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<tr><td>&nbsp; <font size=+3 color="#EEEEFF" face="Georgia,Palatino,Times,Roman"><b>LLVM 1.0 Release Notes</b></font></td>
  <li><a href="#intro">Introduction</a>
  <li><a href="#whatsnew">What's New?</a>
  <li><a href="#portability">Portability and Supported Platforms</a>
  <li><a href="#install-instructions">Installation Instructions</a>
  <li><a href="#knownproblems">Known Problems</a>
<!--    <li><a href="#portabilityprobs">Portability Problems</a> -->
    <li><a href="#core">Known problems with the LLVM Core</a>
    <li><a href="#c-fe">Known problems with the C Front-end</a>
    <li><a href="#c++-fe">Known problems with the C++ Front-end</a>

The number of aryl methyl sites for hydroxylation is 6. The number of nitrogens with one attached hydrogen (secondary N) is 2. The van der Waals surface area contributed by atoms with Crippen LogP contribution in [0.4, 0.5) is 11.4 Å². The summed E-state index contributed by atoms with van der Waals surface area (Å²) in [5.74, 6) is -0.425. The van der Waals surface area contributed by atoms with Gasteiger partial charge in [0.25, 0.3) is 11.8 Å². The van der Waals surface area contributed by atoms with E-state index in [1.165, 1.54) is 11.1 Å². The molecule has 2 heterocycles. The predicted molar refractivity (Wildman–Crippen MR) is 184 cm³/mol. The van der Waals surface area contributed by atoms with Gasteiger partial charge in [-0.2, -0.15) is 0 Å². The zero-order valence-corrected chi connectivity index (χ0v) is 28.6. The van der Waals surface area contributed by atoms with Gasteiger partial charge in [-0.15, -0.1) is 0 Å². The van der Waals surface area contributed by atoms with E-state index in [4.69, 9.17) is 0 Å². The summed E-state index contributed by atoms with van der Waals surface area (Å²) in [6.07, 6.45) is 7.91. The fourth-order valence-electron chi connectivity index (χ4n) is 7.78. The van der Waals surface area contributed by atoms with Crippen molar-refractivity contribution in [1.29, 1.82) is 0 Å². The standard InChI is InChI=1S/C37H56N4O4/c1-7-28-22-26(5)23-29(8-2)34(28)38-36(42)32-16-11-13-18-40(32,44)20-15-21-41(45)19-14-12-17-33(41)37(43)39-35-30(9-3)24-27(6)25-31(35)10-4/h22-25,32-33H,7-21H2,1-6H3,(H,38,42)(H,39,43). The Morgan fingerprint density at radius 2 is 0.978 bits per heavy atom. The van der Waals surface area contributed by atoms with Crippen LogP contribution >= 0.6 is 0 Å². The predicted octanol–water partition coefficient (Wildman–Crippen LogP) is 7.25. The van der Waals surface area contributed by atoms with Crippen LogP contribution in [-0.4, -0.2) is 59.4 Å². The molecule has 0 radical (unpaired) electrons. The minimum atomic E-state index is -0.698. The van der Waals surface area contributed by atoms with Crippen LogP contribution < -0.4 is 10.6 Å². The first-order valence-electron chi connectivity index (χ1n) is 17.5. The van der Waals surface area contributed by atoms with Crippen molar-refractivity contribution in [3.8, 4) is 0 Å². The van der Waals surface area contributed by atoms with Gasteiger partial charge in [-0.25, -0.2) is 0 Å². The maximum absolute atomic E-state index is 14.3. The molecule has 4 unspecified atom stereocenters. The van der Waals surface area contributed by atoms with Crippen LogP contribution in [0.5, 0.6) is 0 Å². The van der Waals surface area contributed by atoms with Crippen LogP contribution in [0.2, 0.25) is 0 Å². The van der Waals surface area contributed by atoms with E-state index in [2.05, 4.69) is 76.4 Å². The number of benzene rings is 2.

<li><a href="#x86-be">Known problems with the X86 Back-end</a>
    <li><a href="#sparc-be">Known problems with the Sparc Back-end</a>
    <li><a href="#c-be">Known problems with the C back-end</a>
  <li><a href="#additionalinfo">Additional Information</a>

  <p><b>Written by <a href="mailto:sabre@nondot.org">Chris Lattner</a></b><p>

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<a name="intro">Introduction
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This document contains the release notes for the LLVM compiler infrastructure,
release 1.0.  Here we describe how to install LLVM, as well as any known
problems.  The most up-to-date version of this document can be found on the <a
href="http://llvm.cs.uiuc.edu/releases/1.0/">LLVM 1.0 web site</a>.  If you are
not reading this on the LLVM web pages, you should probably go there, because
this document may be updated after the release.<p>

For more information about LLVM, including information about potentially more
current releases, please check out the <a href="http://llvm.cs.uiuc.edu">main